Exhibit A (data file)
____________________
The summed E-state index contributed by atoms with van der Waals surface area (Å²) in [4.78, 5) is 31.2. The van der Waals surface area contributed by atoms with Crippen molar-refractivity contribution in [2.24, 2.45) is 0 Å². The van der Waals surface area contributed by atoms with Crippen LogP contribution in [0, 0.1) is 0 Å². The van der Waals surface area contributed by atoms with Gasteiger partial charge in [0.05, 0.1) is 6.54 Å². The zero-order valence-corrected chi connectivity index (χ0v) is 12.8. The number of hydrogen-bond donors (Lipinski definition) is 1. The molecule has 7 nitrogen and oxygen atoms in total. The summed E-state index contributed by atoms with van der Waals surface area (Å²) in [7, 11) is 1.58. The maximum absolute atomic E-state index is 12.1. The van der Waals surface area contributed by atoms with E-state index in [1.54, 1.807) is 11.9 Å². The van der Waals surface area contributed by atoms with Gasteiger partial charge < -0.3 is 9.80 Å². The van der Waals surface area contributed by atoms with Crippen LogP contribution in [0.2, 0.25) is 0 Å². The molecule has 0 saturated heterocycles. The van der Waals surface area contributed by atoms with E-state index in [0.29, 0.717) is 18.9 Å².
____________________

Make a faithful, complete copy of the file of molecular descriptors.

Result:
The summed E-state index contributed by atoms with van der Waals surface area (Å²) in [4.78, 5) is 31.2. The van der Waals surface area contributed by atoms with Crippen molar-refractivity contribution in [2.24, 2.45) is 0 Å². The van der Waals surface area contributed by atoms with Crippen LogP contribution in [0, 0.1) is 0 Å². The van der Waals surface area contributed by atoms with Gasteiger partial charge in [0.05, 0.1) is 6.54 Å². The zero-order valence-corrected chi connectivity index (χ0v) is 12.8. The number of hydrogen-bond donors (Lipinski definition) is 1. The molecule has 7 nitrogen and oxygen atoms in total. The summed E-state index contributed by atoms with van der Waals surface area (Å²) in [7, 11) is 1.58. The maximum absolute atomic E-state index is 12.1. The van der Waals surface area contributed by atoms with E-state index in [1.54, 1.807) is 11.9 Å². The van der Waals surface area contributed by atoms with Gasteiger partial charge < -0.3 is 9.80 Å². The van der Waals surface area contributed by atoms with Crippen LogP contribution in [0.2, 0.25) is 0 Å². The molecule has 0 saturated heterocycles. The van der Waals surface area contributed by atoms with E-state index in [0.29, 0.717) is 18.9 Å².